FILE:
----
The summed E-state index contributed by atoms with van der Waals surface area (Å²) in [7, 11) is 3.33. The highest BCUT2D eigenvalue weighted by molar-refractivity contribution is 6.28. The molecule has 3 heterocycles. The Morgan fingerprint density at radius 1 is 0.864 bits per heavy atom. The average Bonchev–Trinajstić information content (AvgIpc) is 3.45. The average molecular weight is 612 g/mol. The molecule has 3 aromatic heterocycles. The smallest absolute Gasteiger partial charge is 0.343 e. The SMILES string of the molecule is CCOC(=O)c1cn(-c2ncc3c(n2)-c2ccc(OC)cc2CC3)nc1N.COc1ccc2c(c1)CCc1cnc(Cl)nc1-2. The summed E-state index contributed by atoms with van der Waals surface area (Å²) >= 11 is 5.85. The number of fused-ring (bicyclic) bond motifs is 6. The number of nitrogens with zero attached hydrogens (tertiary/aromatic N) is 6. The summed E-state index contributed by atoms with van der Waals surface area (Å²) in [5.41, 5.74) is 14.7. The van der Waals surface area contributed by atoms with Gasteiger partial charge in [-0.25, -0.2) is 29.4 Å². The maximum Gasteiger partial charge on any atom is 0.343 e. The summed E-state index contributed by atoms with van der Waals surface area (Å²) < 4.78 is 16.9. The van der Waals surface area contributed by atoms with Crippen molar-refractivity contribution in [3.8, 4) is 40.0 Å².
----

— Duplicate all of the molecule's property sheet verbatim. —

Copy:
The summed E-state index contributed by atoms with van der Waals surface area (Å²) in [7, 11) is 3.33. The highest BCUT2D eigenvalue weighted by molar-refractivity contribution is 6.28. The molecule has 3 heterocycles. The Morgan fingerprint density at radius 1 is 0.864 bits per heavy atom. The average Bonchev–Trinajstić information content (AvgIpc) is 3.45. The average molecular weight is 612 g/mol. The molecule has 3 aromatic heterocycles. The smallest absolute Gasteiger partial charge is 0.343 e. The SMILES string of the molecule is CCOC(=O)c1cn(-c2ncc3c(n2)-c2ccc(OC)cc2CC3)nc1N.COc1ccc2c(c1)CCc1cnc(Cl)nc1-2. The summed E-state index contributed by atoms with van der Waals surface area (Å²) >= 11 is 5.85. The number of fused-ring (bicyclic) bond motifs is 6. The number of nitrogens with zero attached hydrogens (tertiary/aromatic N) is 6. The summed E-state index contributed by atoms with van der Waals surface area (Å²) in [5.41, 5.74) is 14.7. The van der Waals surface area contributed by atoms with Gasteiger partial charge in [-0.25, -0.2) is 29.4 Å². The maximum Gasteiger partial charge on any atom is 0.343 e. The summed E-state index contributed by atoms with van der Waals surface area (Å²) < 4.78 is 16.9. The van der Waals surface area contributed by atoms with Crippen molar-refractivity contribution in [3.8, 4) is 40.0 Å².